The man, Shaibu Amodu and how Nigeria killed him

In 1989 I watched on television how underdogs, BCC Lions beat Iwuanyanwu Nationale 1-0 to win the FA Cup. Aham Nwankwo’s header ensured this happened. Nwankwo was so excited at scoring this goal that he ran all the way to the Technical Area where his coach, Shaibu Amodu was standing and jumped on him to a waiting bear hug.

Amodu was an assistant coach at BCC Lions and with the club not doing well that season, was elevated after James Peters was sacked. Winning the FA Cup was big for them. That was the first time that the FA Cup had gone across the Niger since 1953 when Kano Pillars beat Lagos Dynamos 2-1 in the final.

The next season he won the Africa Cup Winners Cup and in 1991 he got to the final, losing to Zambia’s Power Dynamos. A new kid had arrived on the block.

He went on to join El Kanemi FC and got the FA Cup with them before returning to BCC to win the League and Cup double.

He was Super Eagles coach on at least five occasions- 1994-95, 1996-97, 2001-02, 2008- 2010, 2014, 2015.

In 1995, he was disrespected by the Nigeria Football Association, when they negotiated with Carlos Alberto Torres and actually took the Brazilian coach to the US Gold Cup while Amodu was still in charge of the team.

In 1997, he was sacked after two World Cup Qualifiers. He had won 2-0 at home to Burkina Faso and drawn on the road to Kenya, but when there were rumours that Nigeria needed a foreign coach, his wife allegedly made a statement saying, if Nigeria thinks they need a foreign coach, then they may need a foreign sports minister. Jim Nwobodo was the minister then, felt insulted and sacked him for this statement credited to his wife, and employed Monday Sinclair as a replacement.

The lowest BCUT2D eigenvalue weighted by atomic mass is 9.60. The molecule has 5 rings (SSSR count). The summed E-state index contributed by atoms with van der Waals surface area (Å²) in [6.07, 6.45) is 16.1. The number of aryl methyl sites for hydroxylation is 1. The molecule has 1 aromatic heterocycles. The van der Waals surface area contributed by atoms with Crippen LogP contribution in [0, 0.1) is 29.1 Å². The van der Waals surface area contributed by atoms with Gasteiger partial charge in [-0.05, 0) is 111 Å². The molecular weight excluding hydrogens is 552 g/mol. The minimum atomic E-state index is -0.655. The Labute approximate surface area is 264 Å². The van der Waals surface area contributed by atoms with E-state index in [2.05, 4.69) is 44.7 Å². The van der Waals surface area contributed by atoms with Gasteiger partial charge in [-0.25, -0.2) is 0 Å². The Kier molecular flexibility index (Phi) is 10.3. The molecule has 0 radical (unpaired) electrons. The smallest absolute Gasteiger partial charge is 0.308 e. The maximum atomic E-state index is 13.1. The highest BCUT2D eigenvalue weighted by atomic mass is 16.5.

His sacking in 2002 and 2010 are already well documented, but one thing people do not realise is that Shaibu Amodu in his time at the Super Eagles between 1994 and 2010 lost only three competitive games out of 37.

Shaibu Amodu and Stephen Keshi, two of a kind

The injustice and my final meeting with him

How do you treat a man this way? What kind of breed of human beings are we as Nigerians?

The Super Eagles at the World Cup with Amodu would have done no worse than they did with Adegboye Onigbinde and the same is the belief with the Super Eagles in 2010. There is no guarantee that the team Amodu qualified for the World Cup would have been worse than the mess Lars Lagerback took to South Africa.

I had met Amodu a lot of times between 2003 and 2016 and he liked to talk. He loved to be engaged in intelligent football discussion and was easily irritated by idle talk. He never gave a dull moment, especially when talking football, tactics, and all.

But during the Joseph Yobo Testimonial in Port Harcourt in May 2016, I saw a broken man at the Hotel Presidential.

I felicitated with the new arrivals as they came into the lobby of the hotel. All the top players were moving around, either waiting to get their rooms, or they were out waiting to be driven to the Stadium and then I saw Amodu standing at a corner. He had just arrived, had gotten his room, and was out after probably taking a shower, and was ready to go to the Stadium.

I knew I had to talk to him as it had been a while.

I walked up to him and he looked depressed, really depressed. He was a shadow of what I knew him to be. He looked broken, a defeated man, one who had given up. His face was a mess. It showed lines of worry, deep thoughts of one who did not seem happy on the inside. Yes, he smiled and chatted with me, saying some nice words about Yobo and the other players who had turned up in their numbers, but I knew there was something wrong, I just could not say what it was.

Shaibu Amodu and I at the Joseph Yobo testimonial

I requested a selfie with him which he obliged then I wished him the best as I went about my other business.

The next news I heard about Shaibu Amodu was that he was dead… Just a few days after he spoke about the death of his very good friend, Stephen Keshi on Satellite TV. I think he actually announced Stephen Keshi’s death, but the man was gone.

It is simple to say that Nigeria killed Shaibu Amodu.

He deserved much more than we gave to him or let him have, yet we killed him,

Rest in Peace, Shaibu Amodu. May we never treat another patriot the way we treated you.

Have your say. We'd love to know what you think.